“I am greatly relieved that Mr. Barros has been granted a stay. He is a dedicated family man and by all accounts a valued member of his community. It is my hope that his family and attorneys can now see him quickly returned to New York. I will continue pressing for a favorable outcome in this case,” said Congress Member Nydia M. Velázquez.

“The ultimate goal is to reunite Edisson with his family. But first a stay of deportation was needed, and thanks to the incredible and tireless work of the Legal Aid Society, the Barros family now has a fighting chance,” said City Council Member Carlos Menchaca, Chair of the Committee on Immigration. “It’s important to remember how we got to this point, which was due to the family’s own advocacy, the elevation of their cause by activists and the press, and the help of my colleagues in government, particularly Council Member Francisco Moya and Congresswoman Nydia Velazquez. This victory is proof once again of an important truth: that ICE is not all powerful, that we have the tools to defend the most vulnerable among us, and that when we unite our efforts we can achieve anything on behalf of our immigrant brothers and sisters.”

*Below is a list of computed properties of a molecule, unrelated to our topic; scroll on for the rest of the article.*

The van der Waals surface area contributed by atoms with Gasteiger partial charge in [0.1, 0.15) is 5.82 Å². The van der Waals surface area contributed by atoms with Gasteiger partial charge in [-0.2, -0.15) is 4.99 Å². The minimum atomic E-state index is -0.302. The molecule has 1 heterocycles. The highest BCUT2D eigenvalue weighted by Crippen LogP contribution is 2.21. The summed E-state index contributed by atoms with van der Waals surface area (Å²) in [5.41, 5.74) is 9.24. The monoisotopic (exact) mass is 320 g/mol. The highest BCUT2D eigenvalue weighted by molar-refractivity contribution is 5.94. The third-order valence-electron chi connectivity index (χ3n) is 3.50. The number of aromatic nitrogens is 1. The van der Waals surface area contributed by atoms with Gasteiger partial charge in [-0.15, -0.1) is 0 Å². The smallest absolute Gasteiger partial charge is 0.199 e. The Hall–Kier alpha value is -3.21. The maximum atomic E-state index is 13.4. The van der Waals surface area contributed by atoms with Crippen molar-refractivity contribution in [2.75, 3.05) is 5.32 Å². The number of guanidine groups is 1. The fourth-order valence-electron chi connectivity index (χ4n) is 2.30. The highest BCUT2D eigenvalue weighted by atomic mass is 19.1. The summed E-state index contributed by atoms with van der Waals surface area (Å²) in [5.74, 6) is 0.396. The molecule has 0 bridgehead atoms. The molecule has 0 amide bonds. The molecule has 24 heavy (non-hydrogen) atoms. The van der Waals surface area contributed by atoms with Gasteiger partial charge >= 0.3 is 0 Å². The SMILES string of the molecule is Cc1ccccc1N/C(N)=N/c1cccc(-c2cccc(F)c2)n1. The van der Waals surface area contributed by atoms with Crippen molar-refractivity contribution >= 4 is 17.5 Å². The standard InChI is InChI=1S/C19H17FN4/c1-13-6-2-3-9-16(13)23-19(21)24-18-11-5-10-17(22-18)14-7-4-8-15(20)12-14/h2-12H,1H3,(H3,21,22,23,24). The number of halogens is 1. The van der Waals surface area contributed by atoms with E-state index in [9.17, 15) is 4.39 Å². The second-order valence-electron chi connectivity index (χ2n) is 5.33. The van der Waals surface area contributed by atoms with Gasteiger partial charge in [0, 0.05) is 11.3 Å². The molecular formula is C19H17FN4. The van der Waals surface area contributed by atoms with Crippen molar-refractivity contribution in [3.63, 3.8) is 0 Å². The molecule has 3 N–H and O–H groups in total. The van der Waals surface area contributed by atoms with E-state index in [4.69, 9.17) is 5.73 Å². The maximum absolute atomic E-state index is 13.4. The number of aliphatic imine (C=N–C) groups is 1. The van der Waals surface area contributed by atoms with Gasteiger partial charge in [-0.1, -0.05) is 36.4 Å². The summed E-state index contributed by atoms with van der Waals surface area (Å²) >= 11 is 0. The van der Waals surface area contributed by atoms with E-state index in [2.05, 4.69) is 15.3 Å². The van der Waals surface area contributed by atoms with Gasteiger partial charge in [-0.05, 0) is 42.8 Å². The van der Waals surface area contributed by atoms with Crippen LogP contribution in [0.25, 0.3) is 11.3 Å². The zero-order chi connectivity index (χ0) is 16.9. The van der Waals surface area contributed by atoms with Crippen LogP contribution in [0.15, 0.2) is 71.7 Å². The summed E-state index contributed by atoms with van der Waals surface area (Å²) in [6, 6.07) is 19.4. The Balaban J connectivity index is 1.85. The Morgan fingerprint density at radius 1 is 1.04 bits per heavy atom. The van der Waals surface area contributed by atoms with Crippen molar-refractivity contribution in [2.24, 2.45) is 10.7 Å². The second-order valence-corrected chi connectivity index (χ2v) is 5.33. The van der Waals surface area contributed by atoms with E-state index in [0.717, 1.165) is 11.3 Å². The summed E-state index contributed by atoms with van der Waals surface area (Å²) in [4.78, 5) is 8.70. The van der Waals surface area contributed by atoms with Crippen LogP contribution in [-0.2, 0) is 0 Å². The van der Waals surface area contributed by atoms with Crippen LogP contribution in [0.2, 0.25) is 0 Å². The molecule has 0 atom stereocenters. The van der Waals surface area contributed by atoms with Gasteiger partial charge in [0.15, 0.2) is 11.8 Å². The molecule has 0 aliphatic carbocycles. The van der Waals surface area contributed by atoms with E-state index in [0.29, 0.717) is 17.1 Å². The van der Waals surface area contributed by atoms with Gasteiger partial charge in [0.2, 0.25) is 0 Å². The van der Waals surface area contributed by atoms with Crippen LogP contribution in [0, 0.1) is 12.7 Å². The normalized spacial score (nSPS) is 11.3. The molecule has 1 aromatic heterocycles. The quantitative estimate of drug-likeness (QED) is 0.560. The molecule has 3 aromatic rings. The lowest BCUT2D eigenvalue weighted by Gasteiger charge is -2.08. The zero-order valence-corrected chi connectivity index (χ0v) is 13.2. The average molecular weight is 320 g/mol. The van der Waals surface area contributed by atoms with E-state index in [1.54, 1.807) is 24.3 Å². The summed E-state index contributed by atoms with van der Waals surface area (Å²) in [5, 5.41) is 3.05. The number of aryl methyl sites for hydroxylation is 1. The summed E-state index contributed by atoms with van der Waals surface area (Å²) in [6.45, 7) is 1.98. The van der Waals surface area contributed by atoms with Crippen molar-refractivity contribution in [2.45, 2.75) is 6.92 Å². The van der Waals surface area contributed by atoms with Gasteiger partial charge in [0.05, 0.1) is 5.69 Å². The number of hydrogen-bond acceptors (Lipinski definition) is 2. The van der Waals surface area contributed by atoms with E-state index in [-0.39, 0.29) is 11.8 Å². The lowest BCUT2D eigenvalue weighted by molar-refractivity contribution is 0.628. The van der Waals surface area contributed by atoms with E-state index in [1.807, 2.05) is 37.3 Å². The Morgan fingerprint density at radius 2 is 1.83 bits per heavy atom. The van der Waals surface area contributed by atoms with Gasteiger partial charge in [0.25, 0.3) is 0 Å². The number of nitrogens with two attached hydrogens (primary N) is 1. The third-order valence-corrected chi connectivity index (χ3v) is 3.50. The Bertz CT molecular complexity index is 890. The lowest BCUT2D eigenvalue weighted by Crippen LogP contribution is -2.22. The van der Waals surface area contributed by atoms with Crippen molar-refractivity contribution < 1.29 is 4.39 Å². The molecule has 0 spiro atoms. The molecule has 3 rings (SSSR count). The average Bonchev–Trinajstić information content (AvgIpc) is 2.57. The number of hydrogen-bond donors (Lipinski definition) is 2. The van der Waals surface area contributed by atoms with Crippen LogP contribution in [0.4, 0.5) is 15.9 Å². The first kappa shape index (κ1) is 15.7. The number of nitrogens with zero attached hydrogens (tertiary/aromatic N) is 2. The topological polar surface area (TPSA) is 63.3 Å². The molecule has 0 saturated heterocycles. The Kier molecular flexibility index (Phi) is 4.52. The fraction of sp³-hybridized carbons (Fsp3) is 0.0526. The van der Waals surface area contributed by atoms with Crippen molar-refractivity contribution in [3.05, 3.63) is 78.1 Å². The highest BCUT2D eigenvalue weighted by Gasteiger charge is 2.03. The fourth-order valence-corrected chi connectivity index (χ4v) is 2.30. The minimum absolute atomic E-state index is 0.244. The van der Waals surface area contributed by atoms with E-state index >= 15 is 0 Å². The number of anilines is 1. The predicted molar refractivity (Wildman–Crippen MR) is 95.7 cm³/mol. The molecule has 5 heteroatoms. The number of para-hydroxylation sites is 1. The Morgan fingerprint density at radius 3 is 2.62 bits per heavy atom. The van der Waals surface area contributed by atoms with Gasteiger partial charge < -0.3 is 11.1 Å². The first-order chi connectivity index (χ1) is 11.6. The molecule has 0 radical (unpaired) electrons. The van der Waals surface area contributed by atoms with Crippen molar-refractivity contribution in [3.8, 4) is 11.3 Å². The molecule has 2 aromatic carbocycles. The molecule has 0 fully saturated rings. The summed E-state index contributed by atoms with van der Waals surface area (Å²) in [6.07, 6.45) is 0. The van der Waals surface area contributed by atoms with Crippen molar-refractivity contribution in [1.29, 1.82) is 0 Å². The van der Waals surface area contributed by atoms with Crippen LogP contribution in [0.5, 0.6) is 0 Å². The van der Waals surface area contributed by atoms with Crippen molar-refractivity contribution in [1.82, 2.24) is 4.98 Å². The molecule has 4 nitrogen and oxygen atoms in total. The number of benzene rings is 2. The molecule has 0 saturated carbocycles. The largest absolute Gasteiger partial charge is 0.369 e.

"This monumental victory is the culmination of dedicated grassroots organizing and people coming together for what is morally right. We will continue fighting to ensure Edisson's freedom, and for the dignity of all undocumented immigrants," said Carlos Jesus Calzadilla-Palacio, President of Young Progressives of America.

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Pizza Deliveryman Detained by ICE Is Freed by Judge

Timothy A. Clary/Agence France-Presse | Getty Images

Timothy A. Clary/Agence France-Presse | Getty Images

The New York Times | Pizza Delivery Man Detained by ICE Is Freed By Judge
By Liz Robbins
July 24, 2018

A federal district court judge on Tuesday ordered the immediate release of Pablo Villavicencio Calderon, an undocumented pizza delivery man, from immigration detention in New Jersey, where he had been locked up since June 1.